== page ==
A second embodiment of a cover is shown in FIGS. 5 and 6. The cover 30 has an inner ring 30a connected to an outer ring 30b by a plurality of ribs 30c. Openings 31 are formed between the ribs 30c. The cover 30 is in the general shape of a disc. As will be more fully discussed hereafter, depending upon the rate of dissolving of the insert 14 desired, either cover 26 or 30 may be used.

A third embodiment of a cover is shown in FIGS. 7 and 8. The cover 40 is similar to the cover 46 with the addition of an inner side 40c. The cover 40 has a top surface 40a that has cooperatively connected to it a downwardly depending outer side 40b and a downwardly depending inner side 40c. The inner side 40c forms an inner aperture 40d.

One example of a cast detergent 13 that may be used with the present invention is disclosed in U.S. application Ser. No. 234,940, filed Feb. 17, 1981 by Peter J. Fernholz et al and is hereby incorporated by reference. The solid cast detergent composition contains an alkaline hydratable chemical comprising an alkali metal hydroxide, a hardness-sequestering agent, and more than 15 parts by weight, by 100 parts by weight of said alkaline hydratable chemical, of water of hydration, at least a portion of the water of hydration being associated with the alkali metal hydroxide.

The chlorine insert 14 may be of any suitable chlorine source that is compatible, such as trichloroisocyanurate.

In operation, the cast detergent is cast into the container 11. Then, the retaining means 20, holding the chlorine insert 14 is inserted into the inner lip 11g of the container 11. There is a snap in action which retains the retaining means 20 with the inner lip 11g. As can be seen in FIG. 4, after the retaining ring 20 is snapped into position, the inner lip 11g is positioned between the flange 22 and bottom 23b of the locking member 23. The outer diameter formed by the locking member 23 is larger than the inner diameter of the inner lip 11g. As the retaining ring 20 is snapped into position, the inner lip 11g deforms outward, allowing the locking members 23a to pass by the inner lip 11g. After the locking members 23 have passed the inner lip 11g, the inner lip 11g snaps back into position. While a liquid-tight seal is not required, a liquid-tight seal may be obtained by sonic welding of the retainer ring 20 to the collar 11c. If sonic welding is used, the inner lip 11g is not needed. A cap, not shown, is then screwed onto the threads 11f and the container 11, is then ready for shipment to the customers. When a container of detergent is required by the customer, the customer simply unscrews the cap from the screw threads 11f. Then, holding the handle 11d, the container is inverted and lowered into position over a spray nozzle 15. The spray nozzle 15 extends into the funnel section 11b of the container 11.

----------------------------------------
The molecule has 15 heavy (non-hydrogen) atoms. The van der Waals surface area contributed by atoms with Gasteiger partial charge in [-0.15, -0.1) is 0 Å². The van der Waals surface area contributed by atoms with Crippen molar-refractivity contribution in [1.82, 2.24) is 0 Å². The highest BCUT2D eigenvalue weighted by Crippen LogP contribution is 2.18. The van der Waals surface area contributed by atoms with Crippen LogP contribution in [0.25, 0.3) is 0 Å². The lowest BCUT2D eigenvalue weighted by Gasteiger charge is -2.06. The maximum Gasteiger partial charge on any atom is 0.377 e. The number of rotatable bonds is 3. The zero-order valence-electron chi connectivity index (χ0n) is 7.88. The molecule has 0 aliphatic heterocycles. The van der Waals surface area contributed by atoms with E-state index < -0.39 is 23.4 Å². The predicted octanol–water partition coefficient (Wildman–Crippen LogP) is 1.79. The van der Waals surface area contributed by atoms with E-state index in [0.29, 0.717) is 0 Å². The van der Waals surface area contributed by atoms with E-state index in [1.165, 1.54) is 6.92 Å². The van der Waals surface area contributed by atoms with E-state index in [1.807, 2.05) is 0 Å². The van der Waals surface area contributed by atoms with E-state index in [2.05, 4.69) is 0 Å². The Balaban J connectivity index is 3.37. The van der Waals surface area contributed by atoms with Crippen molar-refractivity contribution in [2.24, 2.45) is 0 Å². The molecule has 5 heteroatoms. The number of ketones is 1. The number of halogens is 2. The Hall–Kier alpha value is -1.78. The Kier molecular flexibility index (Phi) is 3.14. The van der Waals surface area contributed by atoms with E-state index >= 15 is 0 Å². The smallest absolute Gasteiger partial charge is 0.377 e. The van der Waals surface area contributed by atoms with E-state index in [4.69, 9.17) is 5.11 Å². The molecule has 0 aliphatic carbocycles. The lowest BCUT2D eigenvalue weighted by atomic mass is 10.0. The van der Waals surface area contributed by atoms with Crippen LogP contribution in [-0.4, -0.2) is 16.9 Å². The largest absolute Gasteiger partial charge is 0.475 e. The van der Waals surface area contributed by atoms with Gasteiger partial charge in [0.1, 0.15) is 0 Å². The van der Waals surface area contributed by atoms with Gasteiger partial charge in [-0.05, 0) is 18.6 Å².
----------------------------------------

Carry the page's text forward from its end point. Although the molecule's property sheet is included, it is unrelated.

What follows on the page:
When required, by appropriate control means (not shown), a liquid, preferably water, is directed through the water supply line 55 under pressure out of the spray nozzle 15 and impinges upon the detergent 13. It is also well known in the art how to suitably control the water being emitted from the spray nozzle 15. As the pressurized water impinges upon the exposed surfaces of the detergent 13 and dissolves by means of the hydraulic action of the spray itself a portion of the detergent 13, at the exposed surfaces. After striking the exposed surface of the detergent 13, the spray and dissolved detergent form a concentrated detergent solution which passes by gravity downwardly through the funnel section 11b of the container 11. The concentrated detergent solution then passes over the cover 26 through the inner aperture 26a and cascades across the chlorine insert 14. The concentrated solution thereby dissolves a portion of the chlorine insert 14 and the concentrated detergent solution, now containing chlorine, passes out of the container 11. The concentrated detergent solution and chlorine is then collected either directly into an underlying wash tank reservoir or by appropriate conduit means for transfer to an appropriate reservoir.